The theme for this challenge is creativity, so we are purposefully establishing very few rules or constraints. However, we would like you to identify an artist to serve as your generative art muse. The artists Vincent van Gogh, Pablo Picasso, Jackson Pollock, Edvard Munch, Salvador Dali, and Corita Kent are the group from which to select your muse. These brief characteristics are what influenced the decision to include them as motivating artists.

  • • van Gogh was recognized for his use of color and bold technique.
  • • Picasso is credited with co-inventing collage and Cubism; both of these styles are recognized as challenging the traditional view of art.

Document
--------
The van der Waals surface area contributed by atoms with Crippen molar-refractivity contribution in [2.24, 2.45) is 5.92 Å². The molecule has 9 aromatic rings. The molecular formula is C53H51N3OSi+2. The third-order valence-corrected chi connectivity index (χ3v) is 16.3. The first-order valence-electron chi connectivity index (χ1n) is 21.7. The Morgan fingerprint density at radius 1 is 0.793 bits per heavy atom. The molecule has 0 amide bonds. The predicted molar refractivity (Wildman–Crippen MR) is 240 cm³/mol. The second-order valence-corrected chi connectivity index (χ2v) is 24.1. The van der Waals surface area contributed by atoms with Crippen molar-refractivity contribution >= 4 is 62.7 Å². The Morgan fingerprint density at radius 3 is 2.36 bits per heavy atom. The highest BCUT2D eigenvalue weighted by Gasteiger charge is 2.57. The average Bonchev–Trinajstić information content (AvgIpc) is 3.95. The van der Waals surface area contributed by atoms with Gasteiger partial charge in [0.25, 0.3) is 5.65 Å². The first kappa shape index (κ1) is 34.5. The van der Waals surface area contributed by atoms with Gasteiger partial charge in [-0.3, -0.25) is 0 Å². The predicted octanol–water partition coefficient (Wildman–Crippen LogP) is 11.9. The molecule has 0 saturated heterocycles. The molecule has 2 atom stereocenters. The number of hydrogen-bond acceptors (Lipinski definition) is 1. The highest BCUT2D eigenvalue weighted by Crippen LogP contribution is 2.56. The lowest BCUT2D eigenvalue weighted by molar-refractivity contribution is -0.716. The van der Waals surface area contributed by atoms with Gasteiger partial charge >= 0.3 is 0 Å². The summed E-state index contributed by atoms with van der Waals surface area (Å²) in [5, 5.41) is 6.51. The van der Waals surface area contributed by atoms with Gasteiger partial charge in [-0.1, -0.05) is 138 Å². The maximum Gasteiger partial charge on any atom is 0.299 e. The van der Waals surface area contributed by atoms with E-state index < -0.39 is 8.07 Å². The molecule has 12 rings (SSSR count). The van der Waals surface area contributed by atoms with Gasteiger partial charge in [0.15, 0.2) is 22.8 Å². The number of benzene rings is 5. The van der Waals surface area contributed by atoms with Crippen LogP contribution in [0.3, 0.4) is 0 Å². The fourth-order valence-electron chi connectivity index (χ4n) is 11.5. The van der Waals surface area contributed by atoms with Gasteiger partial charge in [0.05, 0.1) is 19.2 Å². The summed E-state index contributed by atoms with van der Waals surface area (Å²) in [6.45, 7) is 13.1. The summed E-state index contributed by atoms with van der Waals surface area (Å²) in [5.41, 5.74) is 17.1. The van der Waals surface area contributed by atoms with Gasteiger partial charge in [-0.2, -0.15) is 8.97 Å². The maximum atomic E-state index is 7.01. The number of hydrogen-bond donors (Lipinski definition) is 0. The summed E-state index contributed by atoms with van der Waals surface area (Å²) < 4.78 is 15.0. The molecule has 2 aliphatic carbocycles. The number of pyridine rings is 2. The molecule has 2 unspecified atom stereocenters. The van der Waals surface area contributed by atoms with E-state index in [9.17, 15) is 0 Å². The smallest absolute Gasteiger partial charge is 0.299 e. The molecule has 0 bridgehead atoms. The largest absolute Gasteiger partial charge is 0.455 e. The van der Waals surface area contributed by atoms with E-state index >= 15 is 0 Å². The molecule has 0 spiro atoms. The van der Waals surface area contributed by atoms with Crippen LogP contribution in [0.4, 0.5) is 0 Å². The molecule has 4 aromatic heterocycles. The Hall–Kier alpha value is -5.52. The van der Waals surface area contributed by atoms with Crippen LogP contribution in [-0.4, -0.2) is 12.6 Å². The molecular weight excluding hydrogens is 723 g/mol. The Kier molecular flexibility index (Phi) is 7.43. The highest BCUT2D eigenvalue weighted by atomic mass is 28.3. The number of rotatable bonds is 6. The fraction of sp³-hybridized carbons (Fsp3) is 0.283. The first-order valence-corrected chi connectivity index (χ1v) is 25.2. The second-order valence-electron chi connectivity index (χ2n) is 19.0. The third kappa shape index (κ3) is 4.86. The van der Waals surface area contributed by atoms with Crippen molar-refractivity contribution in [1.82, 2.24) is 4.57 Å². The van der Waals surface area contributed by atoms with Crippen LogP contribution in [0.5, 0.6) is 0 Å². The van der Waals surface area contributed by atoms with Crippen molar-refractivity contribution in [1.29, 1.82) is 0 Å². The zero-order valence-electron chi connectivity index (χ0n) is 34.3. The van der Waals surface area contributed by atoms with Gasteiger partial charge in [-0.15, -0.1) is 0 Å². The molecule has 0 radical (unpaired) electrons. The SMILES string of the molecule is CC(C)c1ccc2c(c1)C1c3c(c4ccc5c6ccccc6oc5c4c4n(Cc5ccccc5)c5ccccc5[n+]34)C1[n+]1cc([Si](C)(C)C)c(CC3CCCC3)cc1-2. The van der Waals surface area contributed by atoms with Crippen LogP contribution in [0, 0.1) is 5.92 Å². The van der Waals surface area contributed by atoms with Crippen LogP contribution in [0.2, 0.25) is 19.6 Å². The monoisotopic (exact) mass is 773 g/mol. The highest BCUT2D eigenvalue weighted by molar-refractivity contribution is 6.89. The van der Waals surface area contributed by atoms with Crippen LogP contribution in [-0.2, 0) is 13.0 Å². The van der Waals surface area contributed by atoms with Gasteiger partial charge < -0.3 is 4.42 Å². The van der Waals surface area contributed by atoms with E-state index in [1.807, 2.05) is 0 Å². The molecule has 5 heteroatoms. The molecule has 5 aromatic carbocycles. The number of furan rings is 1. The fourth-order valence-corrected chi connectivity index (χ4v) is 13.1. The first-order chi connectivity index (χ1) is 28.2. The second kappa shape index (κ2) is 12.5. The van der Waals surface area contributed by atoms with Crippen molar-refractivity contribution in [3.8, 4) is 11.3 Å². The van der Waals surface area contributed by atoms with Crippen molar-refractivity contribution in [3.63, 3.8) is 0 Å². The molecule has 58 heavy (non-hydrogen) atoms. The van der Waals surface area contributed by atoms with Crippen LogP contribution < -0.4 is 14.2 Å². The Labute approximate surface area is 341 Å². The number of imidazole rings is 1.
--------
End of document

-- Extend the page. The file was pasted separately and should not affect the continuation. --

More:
• • Pollock’s inclusion emphasizes that creativity often involves risk-taking; succinctly put, “The risks and the creative approaches he took, led future artists to create with passion, as opposed to trying to follow set boundaries or guidelines.”
  • • Munch said, “Nature is not only all that is visible to the eye…it also includes the inner pictures of the soul.” He was a well-known Symbolist painter likely to inspire the emotion and ideas reflected in your generative art.
  • • A Dali Paintings essay states, “…Dali will always stand out as one of the very few twentieth-century painters who combines profound respect for the traditions of the past with intensely modern feelings.” The same should be true of the work submitted for this challenge.
  • • In her book Learning by Heart: Teachings to Free the Creative Spirit, pop artist Kent offers rules for students and teachers, including “Consider everything an experiment,” which seems to be excellent advice for this generative art challenge.